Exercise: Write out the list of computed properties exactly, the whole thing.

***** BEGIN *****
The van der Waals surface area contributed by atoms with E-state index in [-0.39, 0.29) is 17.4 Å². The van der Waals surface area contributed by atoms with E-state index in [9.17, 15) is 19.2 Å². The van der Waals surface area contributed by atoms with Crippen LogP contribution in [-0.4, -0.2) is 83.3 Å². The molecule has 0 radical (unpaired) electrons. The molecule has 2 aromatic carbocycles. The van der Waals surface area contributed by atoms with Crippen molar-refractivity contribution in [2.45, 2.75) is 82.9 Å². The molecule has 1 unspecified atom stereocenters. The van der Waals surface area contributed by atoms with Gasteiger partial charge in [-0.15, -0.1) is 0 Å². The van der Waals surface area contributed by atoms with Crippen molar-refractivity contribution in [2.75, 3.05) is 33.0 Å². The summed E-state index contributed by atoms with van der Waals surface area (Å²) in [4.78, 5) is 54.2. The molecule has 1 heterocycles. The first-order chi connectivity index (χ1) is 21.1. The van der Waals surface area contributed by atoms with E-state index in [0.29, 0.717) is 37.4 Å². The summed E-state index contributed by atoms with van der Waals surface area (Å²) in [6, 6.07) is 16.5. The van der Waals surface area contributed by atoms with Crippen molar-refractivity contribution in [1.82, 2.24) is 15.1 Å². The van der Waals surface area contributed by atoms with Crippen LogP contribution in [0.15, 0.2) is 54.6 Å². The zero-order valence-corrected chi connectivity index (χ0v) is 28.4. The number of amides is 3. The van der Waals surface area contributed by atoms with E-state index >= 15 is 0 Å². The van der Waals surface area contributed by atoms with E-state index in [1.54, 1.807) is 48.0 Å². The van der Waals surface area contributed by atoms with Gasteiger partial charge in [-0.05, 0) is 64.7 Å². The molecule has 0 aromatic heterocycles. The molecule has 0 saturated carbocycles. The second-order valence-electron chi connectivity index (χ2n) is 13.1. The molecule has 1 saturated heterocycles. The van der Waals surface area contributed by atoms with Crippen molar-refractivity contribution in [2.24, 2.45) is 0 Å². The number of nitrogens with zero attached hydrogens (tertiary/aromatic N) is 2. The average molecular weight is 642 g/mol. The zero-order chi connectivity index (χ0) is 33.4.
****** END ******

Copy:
The van der Waals surface area contributed by atoms with E-state index in [-0.39, 0.29) is 17.4 Å². The van der Waals surface area contributed by atoms with E-state index in [9.17, 15) is 19.2 Å². The van der Waals surface area contributed by atoms with Crippen LogP contribution in [-0.4, -0.2) is 83.3 Å². The molecule has 0 radical (unpaired) electrons. The molecule has 2 aromatic carbocycles. The van der Waals surface area contributed by atoms with Crippen molar-refractivity contribution in [2.45, 2.75) is 82.9 Å². The molecule has 1 unspecified atom stereocenters. The van der Waals surface area contributed by atoms with Gasteiger partial charge in [-0.15, -0.1) is 0 Å². The van der Waals surface area contributed by atoms with Crippen molar-refractivity contribution in [2.75, 3.05) is 33.0 Å². The summed E-state index contributed by atoms with van der Waals surface area (Å²) in [4.78, 5) is 54.2. The molecule has 1 heterocycles. The first-order chi connectivity index (χ1) is 21.1. The van der Waals surface area contributed by atoms with E-state index in [0.29, 0.717) is 37.4 Å². The summed E-state index contributed by atoms with van der Waals surface area (Å²) in [6, 6.07) is 16.5. The van der Waals surface area contributed by atoms with Crippen molar-refractivity contribution in [1.82, 2.24) is 15.1 Å². The van der Waals surface area contributed by atoms with Crippen LogP contribution in [0.15, 0.2) is 54.6 Å². The zero-order valence-corrected chi connectivity index (χ0v) is 28.4. The number of amides is 3. The van der Waals surface area contributed by atoms with E-state index >= 15 is 0 Å². The van der Waals surface area contributed by atoms with E-state index in [1.54, 1.807) is 48.0 Å². The van der Waals surface area contributed by atoms with Gasteiger partial charge in [-0.05, 0) is 64.7 Å². The molecule has 0 aromatic heterocycles. The molecule has 0 saturated carbocycles. The second-order valence-electron chi connectivity index (χ2n) is 13.1. The molecule has 1 saturated heterocycles. The van der Waals surface area contributed by atoms with Crippen molar-refractivity contribution in [2.24, 2.45) is 0 Å². The number of nitrogens with zero attached hydrogens (tertiary/aromatic N) is 2. The average molecular weight is 642 g/mol. The zero-order chi connectivity index (χ0) is 33.4.